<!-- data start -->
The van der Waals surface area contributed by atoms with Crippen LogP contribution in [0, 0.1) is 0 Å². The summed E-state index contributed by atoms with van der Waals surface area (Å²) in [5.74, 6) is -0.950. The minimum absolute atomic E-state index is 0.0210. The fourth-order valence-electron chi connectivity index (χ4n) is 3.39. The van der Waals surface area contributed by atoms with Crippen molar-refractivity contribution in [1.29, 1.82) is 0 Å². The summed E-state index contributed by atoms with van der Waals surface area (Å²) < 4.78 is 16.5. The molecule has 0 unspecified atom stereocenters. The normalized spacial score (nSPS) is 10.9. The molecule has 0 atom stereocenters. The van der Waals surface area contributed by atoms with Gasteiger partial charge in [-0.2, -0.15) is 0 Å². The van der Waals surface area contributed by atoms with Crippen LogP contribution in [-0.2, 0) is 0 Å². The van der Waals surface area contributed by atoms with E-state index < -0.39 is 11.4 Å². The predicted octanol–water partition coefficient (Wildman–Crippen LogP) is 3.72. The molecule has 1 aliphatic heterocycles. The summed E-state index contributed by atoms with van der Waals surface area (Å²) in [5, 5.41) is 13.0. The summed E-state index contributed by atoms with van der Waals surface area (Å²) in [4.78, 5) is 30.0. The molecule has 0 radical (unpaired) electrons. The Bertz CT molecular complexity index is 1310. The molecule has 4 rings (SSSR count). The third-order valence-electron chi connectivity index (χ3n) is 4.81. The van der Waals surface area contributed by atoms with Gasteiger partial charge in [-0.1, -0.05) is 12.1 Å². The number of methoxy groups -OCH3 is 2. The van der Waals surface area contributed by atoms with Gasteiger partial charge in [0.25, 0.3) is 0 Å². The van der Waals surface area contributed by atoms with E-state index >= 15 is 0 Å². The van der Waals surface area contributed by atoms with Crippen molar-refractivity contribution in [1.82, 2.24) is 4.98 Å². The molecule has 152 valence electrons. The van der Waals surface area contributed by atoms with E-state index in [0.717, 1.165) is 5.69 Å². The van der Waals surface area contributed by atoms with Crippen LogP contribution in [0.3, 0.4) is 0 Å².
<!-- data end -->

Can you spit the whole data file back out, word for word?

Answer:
The van der Waals surface area contributed by atoms with Crippen LogP contribution in [0, 0.1) is 0 Å². The summed E-state index contributed by atoms with van der Waals surface area (Å²) in [5.74, 6) is -0.950. The minimum absolute atomic E-state index is 0.0210. The fourth-order valence-electron chi connectivity index (χ4n) is 3.39. The van der Waals surface area contributed by atoms with Crippen molar-refractivity contribution in [1.29, 1.82) is 0 Å². The summed E-state index contributed by atoms with van der Waals surface area (Å²) < 4.78 is 16.5. The molecule has 0 unspecified atom stereocenters. The normalized spacial score (nSPS) is 10.9. The molecule has 0 atom stereocenters. The van der Waals surface area contributed by atoms with Gasteiger partial charge in [-0.2, -0.15) is 0 Å². The van der Waals surface area contributed by atoms with Crippen LogP contribution in [-0.2, 0) is 0 Å². The van der Waals surface area contributed by atoms with E-state index < -0.39 is 11.4 Å². The predicted octanol–water partition coefficient (Wildman–Crippen LogP) is 3.72. The molecule has 1 aliphatic heterocycles. The summed E-state index contributed by atoms with van der Waals surface area (Å²) in [5, 5.41) is 13.0. The summed E-state index contributed by atoms with van der Waals surface area (Å²) in [4.78, 5) is 30.0. The molecule has 0 radical (unpaired) electrons. The Bertz CT molecular complexity index is 1310. The molecule has 4 rings (SSSR count). The third-order valence-electron chi connectivity index (χ3n) is 4.81. The van der Waals surface area contributed by atoms with Gasteiger partial charge in [-0.1, -0.05) is 12.1 Å². The number of methoxy groups -OCH3 is 2. The van der Waals surface area contributed by atoms with Gasteiger partial charge in [0.25, 0.3) is 0 Å². The van der Waals surface area contributed by atoms with E-state index >= 15 is 0 Å². The van der Waals surface area contributed by atoms with Crippen molar-refractivity contribution in [1.82, 2.24) is 4.98 Å². The molecule has 152 valence electrons. The van der Waals surface area contributed by atoms with E-state index in [0.717, 1.165) is 5.69 Å². The van der Waals surface area contributed by atoms with Crippen LogP contribution in [0.3, 0.4) is 0 Å².